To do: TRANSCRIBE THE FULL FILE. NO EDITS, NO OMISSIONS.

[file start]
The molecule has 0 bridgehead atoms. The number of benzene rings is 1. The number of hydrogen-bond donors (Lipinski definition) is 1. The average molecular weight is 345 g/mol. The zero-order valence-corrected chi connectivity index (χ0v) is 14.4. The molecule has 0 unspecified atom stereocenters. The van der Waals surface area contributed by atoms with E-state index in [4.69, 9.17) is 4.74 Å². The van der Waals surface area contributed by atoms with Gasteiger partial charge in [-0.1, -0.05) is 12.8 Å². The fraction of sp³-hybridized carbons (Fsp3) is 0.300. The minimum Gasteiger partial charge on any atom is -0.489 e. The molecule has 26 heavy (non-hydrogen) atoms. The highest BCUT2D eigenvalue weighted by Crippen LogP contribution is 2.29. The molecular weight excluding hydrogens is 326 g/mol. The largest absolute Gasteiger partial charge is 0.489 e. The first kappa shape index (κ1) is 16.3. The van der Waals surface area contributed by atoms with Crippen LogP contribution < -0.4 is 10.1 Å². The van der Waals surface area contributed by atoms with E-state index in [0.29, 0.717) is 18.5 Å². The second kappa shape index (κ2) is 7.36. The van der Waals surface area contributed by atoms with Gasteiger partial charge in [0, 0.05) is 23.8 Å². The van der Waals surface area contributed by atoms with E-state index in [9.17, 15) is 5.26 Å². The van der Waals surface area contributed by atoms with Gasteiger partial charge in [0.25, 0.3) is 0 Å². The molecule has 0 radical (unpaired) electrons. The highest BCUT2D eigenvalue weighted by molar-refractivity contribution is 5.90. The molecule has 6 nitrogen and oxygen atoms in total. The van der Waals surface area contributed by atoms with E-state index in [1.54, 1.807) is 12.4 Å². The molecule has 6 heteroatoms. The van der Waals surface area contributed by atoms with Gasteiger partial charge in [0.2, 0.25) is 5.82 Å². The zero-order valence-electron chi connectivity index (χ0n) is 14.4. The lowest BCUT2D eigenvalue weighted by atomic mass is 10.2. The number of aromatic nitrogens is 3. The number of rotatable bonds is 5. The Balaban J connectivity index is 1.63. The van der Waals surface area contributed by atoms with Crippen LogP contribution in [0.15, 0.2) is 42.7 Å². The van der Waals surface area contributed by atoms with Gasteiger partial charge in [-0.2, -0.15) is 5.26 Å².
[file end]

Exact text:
The molecule has 0 bridgehead atoms. The number of benzene rings is 1. The number of hydrogen-bond donors (Lipinski definition) is 1. The average molecular weight is 345 g/mol. The zero-order valence-corrected chi connectivity index (χ0v) is 14.4. The molecule has 0 unspecified atom stereocenters. The van der Waals surface area contributed by atoms with E-state index in [4.69, 9.17) is 4.74 Å². The van der Waals surface area contributed by atoms with Gasteiger partial charge in [-0.1, -0.05) is 12.8 Å². The fraction of sp³-hybridized carbons (Fsp3) is 0.300. The minimum Gasteiger partial charge on any atom is -0.489 e. The molecule has 26 heavy (non-hydrogen) atoms. The highest BCUT2D eigenvalue weighted by Crippen LogP contribution is 2.29. The molecular weight excluding hydrogens is 326 g/mol. The largest absolute Gasteiger partial charge is 0.489 e. The first kappa shape index (κ1) is 16.3. The van der Waals surface area contributed by atoms with Crippen LogP contribution < -0.4 is 10.1 Å². The van der Waals surface area contributed by atoms with E-state index in [0.29, 0.717) is 18.5 Å². The second kappa shape index (κ2) is 7.36. The van der Waals surface area contributed by atoms with Gasteiger partial charge in [0, 0.05) is 23.8 Å². The van der Waals surface area contributed by atoms with E-state index in [9.17, 15) is 5.26 Å². The van der Waals surface area contributed by atoms with Gasteiger partial charge in [0.25, 0.3) is 0 Å². The molecule has 0 radical (unpaired) electrons. The highest BCUT2D eigenvalue weighted by molar-refractivity contribution is 5.90. The molecule has 6 nitrogen and oxygen atoms in total. The van der Waals surface area contributed by atoms with E-state index in [1.54, 1.807) is 12.4 Å². The molecule has 6 heteroatoms. The van der Waals surface area contributed by atoms with Gasteiger partial charge in [0.2, 0.25) is 5.82 Å². The zero-order valence-electron chi connectivity index (χ0n) is 14.4. The lowest BCUT2D eigenvalue weighted by atomic mass is 10.2. The number of aromatic nitrogens is 3. The number of rotatable bonds is 5. The Balaban J connectivity index is 1.63. The van der Waals surface area contributed by atoms with Crippen LogP contribution in [0.15, 0.2) is 42.7 Å². The van der Waals surface area contributed by atoms with Gasteiger partial charge in [-0.2, -0.15) is 5.26 Å².